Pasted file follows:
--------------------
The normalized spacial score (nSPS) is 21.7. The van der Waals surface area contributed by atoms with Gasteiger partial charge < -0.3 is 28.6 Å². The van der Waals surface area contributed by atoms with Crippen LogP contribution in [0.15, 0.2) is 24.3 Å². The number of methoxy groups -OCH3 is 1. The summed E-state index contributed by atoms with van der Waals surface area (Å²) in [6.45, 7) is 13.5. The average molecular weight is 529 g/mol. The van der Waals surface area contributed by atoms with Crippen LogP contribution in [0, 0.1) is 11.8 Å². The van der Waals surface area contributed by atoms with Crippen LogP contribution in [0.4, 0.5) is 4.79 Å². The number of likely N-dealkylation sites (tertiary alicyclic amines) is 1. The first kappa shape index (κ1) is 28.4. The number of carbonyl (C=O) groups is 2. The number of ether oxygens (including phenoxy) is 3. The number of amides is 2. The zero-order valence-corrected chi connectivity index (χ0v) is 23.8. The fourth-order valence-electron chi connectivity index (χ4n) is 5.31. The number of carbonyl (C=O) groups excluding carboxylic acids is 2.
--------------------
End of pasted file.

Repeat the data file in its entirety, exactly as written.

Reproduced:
The normalized spacial score (nSPS) is 21.7. The van der Waals surface area contributed by atoms with Gasteiger partial charge < -0.3 is 28.6 Å². The van der Waals surface area contributed by atoms with Crippen LogP contribution in [0.15, 0.2) is 24.3 Å². The number of methoxy groups -OCH3 is 1. The summed E-state index contributed by atoms with van der Waals surface area (Å²) in [6.45, 7) is 13.5. The average molecular weight is 529 g/mol. The van der Waals surface area contributed by atoms with Crippen LogP contribution in [0, 0.1) is 11.8 Å². The van der Waals surface area contributed by atoms with Crippen LogP contribution in [0.4, 0.5) is 4.79 Å². The number of likely N-dealkylation sites (tertiary alicyclic amines) is 1. The first kappa shape index (κ1) is 28.4. The number of carbonyl (C=O) groups is 2. The number of ether oxygens (including phenoxy) is 3. The number of amides is 2. The zero-order valence-corrected chi connectivity index (χ0v) is 23.8. The fourth-order valence-electron chi connectivity index (χ4n) is 5.31. The number of carbonyl (C=O) groups excluding carboxylic acids is 2.